Transgenic animals of the present invention represent models of VEGF expression and function in humans. Accordingly, these animals are useful in studying the mechanisms behind VEGF function and related events, and to generate and test products (e.g., antibodies, bispecifics, multispecifics, etc.) useful in treating and diagnosing VEGF associated human diseases, including cancer and other angiogenesis related conditions.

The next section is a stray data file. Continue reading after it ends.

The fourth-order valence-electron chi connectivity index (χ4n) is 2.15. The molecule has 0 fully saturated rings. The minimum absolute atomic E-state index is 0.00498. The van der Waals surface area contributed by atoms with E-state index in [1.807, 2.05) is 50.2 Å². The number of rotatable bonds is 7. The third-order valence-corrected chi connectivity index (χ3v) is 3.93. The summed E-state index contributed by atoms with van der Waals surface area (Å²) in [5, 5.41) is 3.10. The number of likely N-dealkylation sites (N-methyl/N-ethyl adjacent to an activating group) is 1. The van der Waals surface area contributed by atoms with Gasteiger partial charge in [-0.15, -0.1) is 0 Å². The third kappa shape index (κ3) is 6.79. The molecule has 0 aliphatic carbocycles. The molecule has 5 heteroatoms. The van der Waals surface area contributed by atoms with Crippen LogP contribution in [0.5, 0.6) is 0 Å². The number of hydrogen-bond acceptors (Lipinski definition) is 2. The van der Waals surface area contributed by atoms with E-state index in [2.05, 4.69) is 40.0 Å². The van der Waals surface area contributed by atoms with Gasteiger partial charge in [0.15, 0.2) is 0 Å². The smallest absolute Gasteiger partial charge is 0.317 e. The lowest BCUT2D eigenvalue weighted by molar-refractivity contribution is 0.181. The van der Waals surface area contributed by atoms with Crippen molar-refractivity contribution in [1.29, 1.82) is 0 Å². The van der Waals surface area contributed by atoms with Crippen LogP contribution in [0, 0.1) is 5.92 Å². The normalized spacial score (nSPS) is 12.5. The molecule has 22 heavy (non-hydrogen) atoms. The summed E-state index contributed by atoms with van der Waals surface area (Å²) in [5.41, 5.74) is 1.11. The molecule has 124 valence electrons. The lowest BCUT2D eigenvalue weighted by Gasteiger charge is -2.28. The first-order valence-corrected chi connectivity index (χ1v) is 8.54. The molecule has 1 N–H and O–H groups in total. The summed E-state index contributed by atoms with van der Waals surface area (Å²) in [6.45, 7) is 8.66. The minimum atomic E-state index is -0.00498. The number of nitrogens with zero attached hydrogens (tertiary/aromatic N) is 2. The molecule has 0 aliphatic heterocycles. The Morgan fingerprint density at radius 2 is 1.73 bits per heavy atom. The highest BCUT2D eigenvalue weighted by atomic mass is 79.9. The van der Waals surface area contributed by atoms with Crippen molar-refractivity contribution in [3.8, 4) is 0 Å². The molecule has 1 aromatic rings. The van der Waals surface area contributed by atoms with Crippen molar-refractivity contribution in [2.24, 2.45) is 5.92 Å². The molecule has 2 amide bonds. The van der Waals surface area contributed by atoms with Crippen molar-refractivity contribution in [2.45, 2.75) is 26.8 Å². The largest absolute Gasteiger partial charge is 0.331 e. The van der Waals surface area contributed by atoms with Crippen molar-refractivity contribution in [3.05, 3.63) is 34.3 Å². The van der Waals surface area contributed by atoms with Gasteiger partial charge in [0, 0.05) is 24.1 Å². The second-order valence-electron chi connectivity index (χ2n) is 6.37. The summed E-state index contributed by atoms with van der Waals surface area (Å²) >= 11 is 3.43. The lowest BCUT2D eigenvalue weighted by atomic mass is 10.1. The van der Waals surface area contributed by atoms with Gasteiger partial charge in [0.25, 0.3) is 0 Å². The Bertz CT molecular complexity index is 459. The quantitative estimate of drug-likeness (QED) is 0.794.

In some embodiments, transgenically expressed humanized VEGF retains similar functional properties as are exhibited in humans. For example, heterologous humanized VEGF functionally replaces the animal's homologous VEGF and in addition is recognized by anti-human VEGF antibodies. Accordingly, in one embodiment the transgenic animals of the invention are used to test agents such as antibodies, multi- or bispecific molecules, immunoadhesins (e.g., for human safety and efficacy) for binding to target epitopes, such as a region of a human VEGF. Other agents can include antigen binding fragments of antibodies with or without Fc regions, single chain antibodies, minibodies (heavy chain only antibodies), heteromultimeric immunoadhesins with one of the multimers anti-human VEGF antigen binding region. Other agents may include small molecule VEGF antagonists. Accordingly, the present invention provides methods of identifying agents capable of treating a VEGF related disease.